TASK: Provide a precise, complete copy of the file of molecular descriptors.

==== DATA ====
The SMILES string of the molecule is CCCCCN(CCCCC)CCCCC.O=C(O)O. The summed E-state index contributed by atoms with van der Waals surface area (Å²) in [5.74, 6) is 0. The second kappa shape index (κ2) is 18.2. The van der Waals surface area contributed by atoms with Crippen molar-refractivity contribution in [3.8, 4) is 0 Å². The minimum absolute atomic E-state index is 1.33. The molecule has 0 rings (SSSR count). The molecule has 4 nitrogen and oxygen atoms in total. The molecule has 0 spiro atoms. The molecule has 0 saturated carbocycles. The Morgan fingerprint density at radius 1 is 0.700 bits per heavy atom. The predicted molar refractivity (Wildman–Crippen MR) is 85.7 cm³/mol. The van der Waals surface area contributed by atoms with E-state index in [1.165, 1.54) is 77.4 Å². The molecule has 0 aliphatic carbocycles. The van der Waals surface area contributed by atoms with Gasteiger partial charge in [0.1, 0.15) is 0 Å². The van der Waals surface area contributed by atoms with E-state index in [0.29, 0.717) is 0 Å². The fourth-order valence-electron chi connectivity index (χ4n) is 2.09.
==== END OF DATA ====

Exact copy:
The SMILES string of the molecule is CCCCCN(CCCCC)CCCCC.O=C(O)O. The summed E-state index contributed by atoms with van der Waals surface area (Å²) in [5.74, 6) is 0. The second kappa shape index (κ2) is 18.2. The van der Waals surface area contributed by atoms with Crippen molar-refractivity contribution in [3.8, 4) is 0 Å². The minimum absolute atomic E-state index is 1.33. The molecule has 0 rings (SSSR count). The molecule has 4 nitrogen and oxygen atoms in total. The molecule has 0 spiro atoms. The molecule has 0 saturated carbocycles. The Morgan fingerprint density at radius 1 is 0.700 bits per heavy atom. The predicted molar refractivity (Wildman–Crippen MR) is 85.7 cm³/mol. The van der Waals surface area contributed by atoms with E-state index in [1.165, 1.54) is 77.4 Å². The molecule has 0 aliphatic carbocycles. The van der Waals surface area contributed by atoms with Gasteiger partial charge in [0.1, 0.15) is 0 Å². The van der Waals surface area contributed by atoms with E-state index in [0.29, 0.717) is 0 Å². The fourth-order valence-electron chi connectivity index (χ4n) is 2.09.